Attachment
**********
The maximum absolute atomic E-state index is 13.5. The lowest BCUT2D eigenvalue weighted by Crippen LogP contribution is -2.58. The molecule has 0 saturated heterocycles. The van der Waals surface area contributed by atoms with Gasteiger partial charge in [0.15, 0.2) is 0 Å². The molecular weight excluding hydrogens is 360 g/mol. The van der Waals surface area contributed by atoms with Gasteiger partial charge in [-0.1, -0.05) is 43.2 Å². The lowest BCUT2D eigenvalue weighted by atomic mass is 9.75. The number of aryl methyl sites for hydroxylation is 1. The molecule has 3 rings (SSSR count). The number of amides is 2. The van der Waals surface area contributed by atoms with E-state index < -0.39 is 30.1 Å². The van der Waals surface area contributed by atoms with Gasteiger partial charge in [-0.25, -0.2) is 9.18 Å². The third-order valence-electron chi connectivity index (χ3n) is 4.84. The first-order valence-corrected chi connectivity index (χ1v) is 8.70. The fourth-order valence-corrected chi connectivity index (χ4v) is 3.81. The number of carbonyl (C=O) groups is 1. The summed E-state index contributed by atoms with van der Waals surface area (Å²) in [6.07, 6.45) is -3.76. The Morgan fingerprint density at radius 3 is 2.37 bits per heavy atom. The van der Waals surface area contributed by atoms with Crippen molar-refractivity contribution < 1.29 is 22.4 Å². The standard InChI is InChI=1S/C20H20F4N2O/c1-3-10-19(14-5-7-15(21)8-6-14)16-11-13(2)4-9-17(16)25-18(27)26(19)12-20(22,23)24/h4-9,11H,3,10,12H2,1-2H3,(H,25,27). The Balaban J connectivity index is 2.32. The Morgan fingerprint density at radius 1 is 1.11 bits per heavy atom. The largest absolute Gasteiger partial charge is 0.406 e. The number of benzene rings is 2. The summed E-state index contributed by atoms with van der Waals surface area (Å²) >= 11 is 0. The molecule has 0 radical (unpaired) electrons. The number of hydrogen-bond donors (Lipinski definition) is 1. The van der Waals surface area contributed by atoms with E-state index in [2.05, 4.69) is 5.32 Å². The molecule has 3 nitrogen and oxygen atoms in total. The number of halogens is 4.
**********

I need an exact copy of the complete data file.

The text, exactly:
The maximum absolute atomic E-state index is 13.5. The lowest BCUT2D eigenvalue weighted by Crippen LogP contribution is -2.58. The molecule has 0 saturated heterocycles. The van der Waals surface area contributed by atoms with Gasteiger partial charge in [0.15, 0.2) is 0 Å². The molecular weight excluding hydrogens is 360 g/mol. The van der Waals surface area contributed by atoms with Gasteiger partial charge in [-0.1, -0.05) is 43.2 Å². The lowest BCUT2D eigenvalue weighted by atomic mass is 9.75. The number of aryl methyl sites for hydroxylation is 1. The molecule has 3 rings (SSSR count). The number of amides is 2. The van der Waals surface area contributed by atoms with E-state index < -0.39 is 30.1 Å². The van der Waals surface area contributed by atoms with Gasteiger partial charge in [-0.25, -0.2) is 9.18 Å². The third-order valence-electron chi connectivity index (χ3n) is 4.84. The first-order valence-corrected chi connectivity index (χ1v) is 8.70. The fourth-order valence-corrected chi connectivity index (χ4v) is 3.81. The number of carbonyl (C=O) groups is 1. The summed E-state index contributed by atoms with van der Waals surface area (Å²) in [6.07, 6.45) is -3.76. The Morgan fingerprint density at radius 3 is 2.37 bits per heavy atom. The van der Waals surface area contributed by atoms with Crippen molar-refractivity contribution < 1.29 is 22.4 Å². The standard InChI is InChI=1S/C20H20F4N2O/c1-3-10-19(14-5-7-15(21)8-6-14)16-11-13(2)4-9-17(16)25-18(27)26(19)12-20(22,23)24/h4-9,11H,3,10,12H2,1-2H3,(H,25,27). The Balaban J connectivity index is 2.32. The Morgan fingerprint density at radius 1 is 1.11 bits per heavy atom. The largest absolute Gasteiger partial charge is 0.406 e. The number of benzene rings is 2. The summed E-state index contributed by atoms with van der Waals surface area (Å²) >= 11 is 0. The molecule has 0 radical (unpaired) electrons. The number of hydrogen-bond donors (Lipinski definition) is 1. The van der Waals surface area contributed by atoms with E-state index in [2.05, 4.69) is 5.32 Å². The molecule has 3 nitrogen and oxygen atoms in total. The number of halogens is 4.